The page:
Hurry up to see her before my mum’s gone: Michinoku no Hahano inochi…

みちのくの 母のいのちをひと目見ん ひと目見んとぞ ただにいそげる
Michinoku no Haha no inochi wo Hitome-min Hitome-min tozo Tadani isogeru

To the Tohoku town
where my mum is sick
just hurry up
hurry up to see
before she’s gone

by 斎藤茂吉 Mokichi Saito (May 14, 1882 – February 25, 1953)

Michinoku no Hana no inochi wo

Saito’s mother was in a critical condition in her hometown in Michinoku, and he hurried home to see her while she was still alive.

“Michinoku” means the Tohoku (northeast) region of Japan, and “ただに” means to hurry in this Tanka.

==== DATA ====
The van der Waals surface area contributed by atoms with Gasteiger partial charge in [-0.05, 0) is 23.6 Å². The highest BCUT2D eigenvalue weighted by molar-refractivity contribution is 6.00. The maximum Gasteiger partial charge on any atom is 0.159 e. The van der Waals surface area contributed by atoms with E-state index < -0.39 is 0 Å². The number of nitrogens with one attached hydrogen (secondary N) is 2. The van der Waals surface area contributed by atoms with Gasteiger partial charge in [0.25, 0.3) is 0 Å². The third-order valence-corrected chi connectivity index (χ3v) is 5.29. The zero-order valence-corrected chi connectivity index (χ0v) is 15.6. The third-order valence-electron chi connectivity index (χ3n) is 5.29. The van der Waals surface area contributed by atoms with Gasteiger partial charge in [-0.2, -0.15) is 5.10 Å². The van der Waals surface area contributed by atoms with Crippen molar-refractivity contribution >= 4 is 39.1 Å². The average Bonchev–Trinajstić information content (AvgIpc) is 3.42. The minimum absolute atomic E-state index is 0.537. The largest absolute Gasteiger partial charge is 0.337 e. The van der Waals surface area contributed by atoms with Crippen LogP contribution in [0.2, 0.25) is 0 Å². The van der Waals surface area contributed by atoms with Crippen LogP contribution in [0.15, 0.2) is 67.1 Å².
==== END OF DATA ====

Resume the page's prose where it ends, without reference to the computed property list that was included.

The repetition of the word “ひと目見ん (hitome-min)” expresses his desire to get to his seriously ill mother as soon as possible.

As an expatriate, I live away from our families and cannot think of these poems as someone else’s.

Unlike haiku, when you want to put feelings and emotions into your poem, Tanka is the perfect style for you.